Corporate Banner
Satellite Banner
Scientific Community
Become a Member | Sign in
Home>News>This Article

Metabolic 'Fingerprinting' of Tumours Could Help Bowel Cancer Patients

Published: Tuesday, August 13, 2013
Last Updated: Tuesday, August 13, 2013
Bookmark and Share
New research makes it possible to see how advanced a bowel cancer is by looking at its metabolic 'fingerprint.'

Bowel cancer is the third most common type of cancer globally, with over one million new cases diagnosed every year. Accurately determining the stage that a tumour has reached is crucial for deciding which treatments to offer.

Metabolic fingerprinting looks at the levels of many different metabolites, which are the products of chemical reactions in the body’s cells, in a sample of blood, urine or tissue. This mix of metabolites alters as cancer develops and grows. The researchers behind the new study, from Imperial College London, suggest that doctors could use metabolic fingerprinting alongside existing imaging technology to give them the most accurate possible analysis of a tumour. The work is published in the journal  Annals of Surgery.

Doctors currently use a combination of CT, MRI and ultrasound scanning to evaluate how advanced a tumour is, but as these scans rely on visual estimations of a tumour’s size and location, they are not always sufficiently sensitive or specific. Previous studies have shown that these techniques regularly suggest that a tumour is more advanced, or less advanced, than it really is.

Dr Reza Mirnezami, the lead author of the study from the Department of Surgery and Cancer at Imperial College London, said: “Working out the stage of a tumour is critical for planning a patient’s treatment. Increasingly, before we surgically remove a tumour, we will give therapies to try and shrink it down, but the kinds of therapies we offer depend on our assessment of how advanced that tumour is. The more accurate we can be, the better the patient’s chances of survival.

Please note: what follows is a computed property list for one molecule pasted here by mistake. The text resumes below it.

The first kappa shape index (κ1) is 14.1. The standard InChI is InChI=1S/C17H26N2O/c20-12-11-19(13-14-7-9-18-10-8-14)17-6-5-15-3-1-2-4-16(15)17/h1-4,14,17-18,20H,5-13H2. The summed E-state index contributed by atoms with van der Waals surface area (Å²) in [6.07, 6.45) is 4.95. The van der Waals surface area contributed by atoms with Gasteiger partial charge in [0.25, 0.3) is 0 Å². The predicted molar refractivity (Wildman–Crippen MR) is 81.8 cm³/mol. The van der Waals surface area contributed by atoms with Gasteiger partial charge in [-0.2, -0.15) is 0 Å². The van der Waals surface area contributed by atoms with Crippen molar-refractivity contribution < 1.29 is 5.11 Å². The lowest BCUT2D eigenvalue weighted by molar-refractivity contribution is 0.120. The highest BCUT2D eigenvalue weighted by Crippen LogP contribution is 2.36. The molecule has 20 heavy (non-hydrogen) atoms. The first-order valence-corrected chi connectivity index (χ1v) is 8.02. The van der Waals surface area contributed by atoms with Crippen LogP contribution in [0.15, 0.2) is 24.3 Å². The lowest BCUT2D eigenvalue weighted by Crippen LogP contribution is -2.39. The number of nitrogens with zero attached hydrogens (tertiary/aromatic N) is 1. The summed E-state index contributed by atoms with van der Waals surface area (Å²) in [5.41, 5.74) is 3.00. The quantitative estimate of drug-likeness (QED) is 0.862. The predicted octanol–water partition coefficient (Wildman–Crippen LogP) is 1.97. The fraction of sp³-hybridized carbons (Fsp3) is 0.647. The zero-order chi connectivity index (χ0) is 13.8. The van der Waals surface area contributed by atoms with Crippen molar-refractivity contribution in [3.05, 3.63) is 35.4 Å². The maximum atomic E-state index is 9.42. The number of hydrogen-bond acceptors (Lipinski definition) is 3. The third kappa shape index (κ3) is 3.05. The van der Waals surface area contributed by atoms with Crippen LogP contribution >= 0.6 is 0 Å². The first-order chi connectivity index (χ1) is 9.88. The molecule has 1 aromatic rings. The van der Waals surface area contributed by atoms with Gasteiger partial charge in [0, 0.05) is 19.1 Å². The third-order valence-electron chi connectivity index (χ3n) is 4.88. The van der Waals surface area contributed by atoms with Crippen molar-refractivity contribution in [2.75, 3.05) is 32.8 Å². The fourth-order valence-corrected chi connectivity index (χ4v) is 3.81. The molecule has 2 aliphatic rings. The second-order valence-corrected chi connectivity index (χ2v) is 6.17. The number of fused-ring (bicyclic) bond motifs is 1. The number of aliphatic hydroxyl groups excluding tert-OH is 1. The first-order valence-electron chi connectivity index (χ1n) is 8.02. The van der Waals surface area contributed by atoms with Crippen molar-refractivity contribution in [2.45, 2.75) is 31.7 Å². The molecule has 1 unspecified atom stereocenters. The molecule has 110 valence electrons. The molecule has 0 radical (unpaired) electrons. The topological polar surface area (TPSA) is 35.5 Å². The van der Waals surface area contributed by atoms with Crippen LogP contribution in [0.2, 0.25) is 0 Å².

“Our research suggests that using metabolic fingerprinting techniques in addition to scanning could give us the clearest possible picture of how the cancer is progressing.”

For the new study, researchers analysed the metabolic fingerprint of 44 bowel tumour tissue samples, provided by patients at Imperial College Healthcare NHS Trust, using high-resolution magic angle spinning nuclear magnetic resonance spectroscopy (HR-MAS NMR). Their results were as accurate at determining the stage that the cancer had reached as existing radiological methods.

Professor Lord Ara Darzi, the Paul Hamlyn Chair of Surgery at Imperial, and senior author of the study, said: “We know that even with the impressive scanning technology we have available at the moment, it’s not always possible to correctly ascertain the local stage of a cancer. Our study suggests that used alongside medical imaging, metabolic fingerprinting could enable us to gain more accurate information. This would give us greater certainty about the right course of treatment to give to patients, sparing some patients from invasive treatment where they don’t need it.”

The research also suggests that tumours take on unique metabolic properties as they become more advanced, opening up new avenues for treatment. The researchers hope that ultimately, it may be possible to take out different metabolic targets when the cancer is at different stages, in order to disable or slow down the tumour.